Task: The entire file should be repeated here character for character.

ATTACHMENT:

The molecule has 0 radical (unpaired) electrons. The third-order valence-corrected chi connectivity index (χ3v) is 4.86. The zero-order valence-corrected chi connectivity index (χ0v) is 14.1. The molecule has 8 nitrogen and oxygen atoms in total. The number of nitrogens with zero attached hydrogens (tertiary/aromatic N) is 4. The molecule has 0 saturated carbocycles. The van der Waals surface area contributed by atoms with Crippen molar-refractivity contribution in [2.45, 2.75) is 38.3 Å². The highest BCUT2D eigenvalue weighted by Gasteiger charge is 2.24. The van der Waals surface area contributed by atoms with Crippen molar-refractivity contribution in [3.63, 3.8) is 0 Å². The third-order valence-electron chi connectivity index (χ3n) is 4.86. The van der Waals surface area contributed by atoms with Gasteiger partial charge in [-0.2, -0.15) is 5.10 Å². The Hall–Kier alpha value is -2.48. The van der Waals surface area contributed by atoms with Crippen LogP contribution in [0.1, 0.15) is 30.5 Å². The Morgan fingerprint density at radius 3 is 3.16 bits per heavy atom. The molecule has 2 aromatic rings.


The molecule has 0 radical (unpaired) electrons. The third-order valence-corrected chi connectivity index (χ3v) is 4.86. The zero-order valence-corrected chi connectivity index (χ0v) is 14.1. The molecule has 8 nitrogen and oxygen atoms in total. The number of nitrogens with zero attached hydrogens (tertiary/aromatic N) is 4. The molecule has 0 saturated carbocycles. The van der Waals surface area contributed by atoms with Crippen molar-refractivity contribution in [2.45, 2.75) is 38.3 Å². The highest BCUT2D eigenvalue weighted by Gasteiger charge is 2.24. The van der Waals surface area contributed by atoms with Crippen molar-refractivity contribution in [3.63, 3.8) is 0 Å². The third-order valence-electron chi connectivity index (χ3n) is 4.86. The van der Waals surface area contributed by atoms with Gasteiger partial charge in [-0.2, -0.15) is 5.10 Å². The Hall–Kier alpha value is -2.48. The van der Waals surface area contributed by atoms with Crippen LogP contribution in [0.1, 0.15) is 30.5 Å². The Morgan fingerprint density at radius 3 is 3.16 bits per heavy atom. The molecule has 2 aromatic rings.